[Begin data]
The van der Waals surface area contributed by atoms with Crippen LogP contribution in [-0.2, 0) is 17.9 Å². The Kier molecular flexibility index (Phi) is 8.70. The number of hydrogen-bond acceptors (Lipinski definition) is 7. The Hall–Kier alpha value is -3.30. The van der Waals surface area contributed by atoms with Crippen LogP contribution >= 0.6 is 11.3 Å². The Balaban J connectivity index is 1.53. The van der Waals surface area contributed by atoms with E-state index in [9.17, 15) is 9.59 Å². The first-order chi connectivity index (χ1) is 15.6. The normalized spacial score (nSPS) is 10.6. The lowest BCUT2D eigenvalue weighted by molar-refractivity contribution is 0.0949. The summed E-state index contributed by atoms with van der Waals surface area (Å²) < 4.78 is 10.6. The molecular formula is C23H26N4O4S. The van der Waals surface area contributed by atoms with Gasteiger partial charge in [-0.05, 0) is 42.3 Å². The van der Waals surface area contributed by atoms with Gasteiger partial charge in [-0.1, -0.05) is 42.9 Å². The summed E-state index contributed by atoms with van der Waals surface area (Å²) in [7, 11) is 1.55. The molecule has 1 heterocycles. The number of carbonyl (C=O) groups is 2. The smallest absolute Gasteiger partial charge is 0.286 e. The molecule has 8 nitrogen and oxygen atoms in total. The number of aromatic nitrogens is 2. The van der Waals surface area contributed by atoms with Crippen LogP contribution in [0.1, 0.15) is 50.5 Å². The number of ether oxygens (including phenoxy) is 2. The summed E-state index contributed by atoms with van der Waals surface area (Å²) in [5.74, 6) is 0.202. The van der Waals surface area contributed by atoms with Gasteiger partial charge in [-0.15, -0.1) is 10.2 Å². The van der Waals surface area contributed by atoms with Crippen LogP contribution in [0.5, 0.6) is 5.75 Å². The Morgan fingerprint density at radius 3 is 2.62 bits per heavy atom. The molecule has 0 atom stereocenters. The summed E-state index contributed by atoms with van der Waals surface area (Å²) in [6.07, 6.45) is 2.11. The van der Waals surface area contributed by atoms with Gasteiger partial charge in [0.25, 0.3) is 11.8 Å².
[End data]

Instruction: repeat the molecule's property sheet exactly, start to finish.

The van der Waals surface area contributed by atoms with Crippen LogP contribution in [-0.2, 0) is 17.9 Å². The Kier molecular flexibility index (Phi) is 8.70. The number of hydrogen-bond acceptors (Lipinski definition) is 7. The Hall–Kier alpha value is -3.30. The van der Waals surface area contributed by atoms with Crippen LogP contribution >= 0.6 is 11.3 Å². The Balaban J connectivity index is 1.53. The van der Waals surface area contributed by atoms with E-state index in [9.17, 15) is 9.59 Å². The first-order chi connectivity index (χ1) is 15.6. The normalized spacial score (nSPS) is 10.6. The lowest BCUT2D eigenvalue weighted by molar-refractivity contribution is 0.0949. The summed E-state index contributed by atoms with van der Waals surface area (Å²) < 4.78 is 10.6. The molecular formula is C23H26N4O4S. The van der Waals surface area contributed by atoms with Gasteiger partial charge in [-0.05, 0) is 42.3 Å². The van der Waals surface area contributed by atoms with Gasteiger partial charge in [-0.1, -0.05) is 42.9 Å². The summed E-state index contributed by atoms with van der Waals surface area (Å²) in [7, 11) is 1.55. The molecule has 1 heterocycles. The number of carbonyl (C=O) groups is 2. The smallest absolute Gasteiger partial charge is 0.286 e. The molecule has 8 nitrogen and oxygen atoms in total. The number of aromatic nitrogens is 2. The van der Waals surface area contributed by atoms with Crippen LogP contribution in [0.1, 0.15) is 50.5 Å². The number of ether oxygens (including phenoxy) is 2. The summed E-state index contributed by atoms with van der Waals surface area (Å²) in [5.74, 6) is 0.202. The van der Waals surface area contributed by atoms with Gasteiger partial charge in [-0.15, -0.1) is 10.2 Å². The van der Waals surface area contributed by atoms with Crippen LogP contribution in [0.5, 0.6) is 5.75 Å². The Morgan fingerprint density at radius 3 is 2.62 bits per heavy atom. The molecule has 0 atom stereocenters. The summed E-state index contributed by atoms with van der Waals surface area (Å²) in [6.07, 6.45) is 2.11. The van der Waals surface area contributed by atoms with Gasteiger partial charge in [0.25, 0.3) is 11.8 Å².